Lead Designer roles are an interesting position to be in. You're a translator speaking three languages: business, logic, and user. You must fine-tune your communication skills if you are to translate ideas onto the screen and be able to think ahead and convey problems to team members and stakeholders.
In my experience, Lead Designers work well with a Product Manager who can help support the design process and help keep the stakeholders at bay. But sometimes a Product Manager is a luxury that we can only dream of. Either way, your design process is the only thing that stands between you and a tidal wave of missed deadlines and bottle-necked developers.
Inserting a design process into the production models of a team is no easy task; there's no one-size-fits-all solution. Too many touch points, workshops, and discussions, and your engineering team will despise you. Not enough collaboration, and your product UX will run off the rails. With that disclaimer aside, this is the process that has helped me perform in a lead design role for many years, and I've had very little reason to modify it.
A well-defined design process aims to help ensure that design thinking and practice are used in every stage of the product development cycle, not just by designers. In my opinion, this is the best way to ensure the desired user experience stays intact.
Medusa, my design process, is broken into four phases.
Who are you targeting, and what is the problem you're solving for them? It's where developers, designers, product managers, copywriters, etc., strip away their titles and sit down at the table to help explore, define and obsess over the problem. We must all become experts on which problem we're facing and why we're facing it. Workshops, whiteboards, stickies, experiences. This is the playground that will become the bedrock for a well-executed product.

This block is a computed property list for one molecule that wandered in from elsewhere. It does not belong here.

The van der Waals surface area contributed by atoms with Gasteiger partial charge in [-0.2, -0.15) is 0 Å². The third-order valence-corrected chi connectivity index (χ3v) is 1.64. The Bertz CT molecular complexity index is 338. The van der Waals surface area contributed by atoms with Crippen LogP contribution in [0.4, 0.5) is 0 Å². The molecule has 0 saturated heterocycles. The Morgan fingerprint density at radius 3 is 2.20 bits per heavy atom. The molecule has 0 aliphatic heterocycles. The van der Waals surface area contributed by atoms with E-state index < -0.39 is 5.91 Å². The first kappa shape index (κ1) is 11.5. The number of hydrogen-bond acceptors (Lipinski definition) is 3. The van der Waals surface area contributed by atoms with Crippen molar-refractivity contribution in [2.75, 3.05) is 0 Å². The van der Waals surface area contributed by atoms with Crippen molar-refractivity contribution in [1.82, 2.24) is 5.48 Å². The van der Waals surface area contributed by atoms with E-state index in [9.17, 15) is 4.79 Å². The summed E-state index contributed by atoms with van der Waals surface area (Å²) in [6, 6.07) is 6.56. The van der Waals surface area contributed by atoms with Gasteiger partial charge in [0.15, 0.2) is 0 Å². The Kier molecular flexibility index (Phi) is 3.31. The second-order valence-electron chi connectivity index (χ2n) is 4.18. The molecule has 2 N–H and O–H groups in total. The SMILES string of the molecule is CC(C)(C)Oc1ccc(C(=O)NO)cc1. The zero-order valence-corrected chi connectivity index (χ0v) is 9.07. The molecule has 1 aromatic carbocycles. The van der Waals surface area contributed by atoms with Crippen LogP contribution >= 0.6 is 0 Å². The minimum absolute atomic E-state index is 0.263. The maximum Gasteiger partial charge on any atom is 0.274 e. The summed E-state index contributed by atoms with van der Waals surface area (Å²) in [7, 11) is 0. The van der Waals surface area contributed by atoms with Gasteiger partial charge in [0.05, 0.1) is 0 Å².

Deliverable: The problem definition.
Now that your problem is defined and your team is aligned, it's time to begin exploration. When designing a new feature, this means speaking to the users or customers, creating mood boards, working with UX research, pulling insights from the data team. Ideation leads to clarity around the best way to solve the problem and opens the door to the next phase: prototyping and testing.
Deliverable: Research and data-backed UX direction.
You have direction, a targeted user experience, and are ready to begin testing with your users. Build a prototype—Paper, digital, wireframe, or with a developer. What you choose should be rapid to create and easy to throw away. Your objective here is to mitigate wrong turns in the UX design to save your engineering team the hassle of re-engineering.
Deliverable: User-tested and validated prototype.
Disciplines part ways and confidently build.
Every phase has multiple points where iteration is possible. In fact, it's important to underscore the value of building or designing what is easily thrown away in the first three phases. Sometimes we need to build ideas to test them, and that is where your team's makeup and experience come into play. Do you have a team that can pivot that quickly?
If you're not failing often in your design process, you're probably not creating your best work.